Intel said on Monday that its upcoming Atom C2000 family of 64-bit SoCs are expected to become available later this year, and will be based on the company’s 22nm process technology and the Silvermont microarchitecture. The "Avoton" chips will be aimed at high-density microservers and storage, and the "Rangeley" chips will focus on network devices. They'll feature up to eight cores, support up to 64 GB of memory, and have integrated Ethernet.
"The new products are expected to deliver up to four times the energy efficiency and up to seven times more performance than the first generation Intel Atom processor-based server SoCs introduced in December last year," the company said. "Intel has been sampling the new Intel Atom processor server product family to customers since April and has already more than doubled the number of system designs compared to the previous generation."
Intel also outlined its roadmap of next-generation products based on its forthcoming 14nm process technology scheduled for 2014 and beyond. These include the next generation of Intel Xeon E3 family (aka "Broadwell") CPUs for processor- and graphic-centric workloads, and the next-generation Intel Atom SoCs (aka “Denverton”) that will enable even higher density deployments for datacenter operators.
Intel also revealed a new SoC designed from the ground up for the datacenter. It's based on Intel's next-generation "Broadwell" microarchitecture that succeeds the just-launched Haswell microarchitecture. Intel said this chip will bring higher levels of performance in "high density, extreme energy efficient systems that datacenter operators will expect in this increasingly services-oriented, mobile world."
The roadmap is part of Intel's plan to "re-architect" network, storage and servers. The company's Rack Scale Architecture (RSA) is also part of the plan, an advanced design that promises to dramatically increase the utilization and flexibility of the datacenter to deliver new services. Open cloud company Rackspace Hosting shares Intel's vision, as it has launched new server racks powered by Xeon processors, Intel Ethernet controllers, and storage accelerated by Intel SSDs. This Rackspace design is the first commercial rack scale implementation, Intel said.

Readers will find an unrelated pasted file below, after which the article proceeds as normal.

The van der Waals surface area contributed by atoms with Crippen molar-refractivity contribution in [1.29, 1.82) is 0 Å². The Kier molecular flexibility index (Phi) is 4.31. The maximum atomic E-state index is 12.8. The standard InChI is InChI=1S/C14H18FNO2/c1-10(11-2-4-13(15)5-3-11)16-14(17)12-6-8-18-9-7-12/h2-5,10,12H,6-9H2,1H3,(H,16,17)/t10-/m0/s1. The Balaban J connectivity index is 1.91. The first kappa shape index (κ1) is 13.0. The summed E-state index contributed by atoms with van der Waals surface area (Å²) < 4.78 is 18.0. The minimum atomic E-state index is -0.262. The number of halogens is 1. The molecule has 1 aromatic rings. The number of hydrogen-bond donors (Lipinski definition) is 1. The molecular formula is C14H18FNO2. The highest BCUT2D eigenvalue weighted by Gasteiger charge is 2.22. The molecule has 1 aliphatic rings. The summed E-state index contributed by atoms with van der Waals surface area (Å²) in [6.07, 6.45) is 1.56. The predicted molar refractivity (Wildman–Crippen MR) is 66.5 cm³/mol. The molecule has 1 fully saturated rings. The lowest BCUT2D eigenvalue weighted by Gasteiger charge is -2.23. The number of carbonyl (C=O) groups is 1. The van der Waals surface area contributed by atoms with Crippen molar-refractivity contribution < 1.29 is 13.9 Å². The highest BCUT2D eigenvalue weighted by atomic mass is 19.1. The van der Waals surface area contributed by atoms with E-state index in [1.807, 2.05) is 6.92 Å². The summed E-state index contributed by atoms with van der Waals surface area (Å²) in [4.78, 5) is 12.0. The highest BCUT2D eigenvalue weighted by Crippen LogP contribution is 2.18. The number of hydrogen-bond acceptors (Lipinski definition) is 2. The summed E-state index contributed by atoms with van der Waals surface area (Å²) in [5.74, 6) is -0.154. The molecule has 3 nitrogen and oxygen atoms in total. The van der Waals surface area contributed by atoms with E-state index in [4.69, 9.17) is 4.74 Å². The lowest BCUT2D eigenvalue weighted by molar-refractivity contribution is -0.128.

Also in Intel's scheme are Open Network Platform reference designs to help OEMs build and deploy this new generation of networks. The company also has a plan to optimize workloads, including customized CPU and SoC configurations. Intel said its robust pipeline of current and future products and technologies will allow Intel to "expand into new segments of the datacenter that look to transition from proprietary designs to more open, standards-based compute models."
"Datacenters are entering a new era of rapid service delivery," said Diane Bryant, senior vice president and general manager of the Datacenter and Connected Systems Group at Intel. "Across network, storage and servers we continue to see significant opportunities for growth. In many cases, it requires a new approach to deliver the scale and efficiency required, and today we are unveiling the near and long-term actions to enable this transformation."
Kevin Parrish is a contributing editor and writer for Tom's Hardware,Tom's Games and Tom's Guide. He's also a graphic artist, CAD operator and network administrator.
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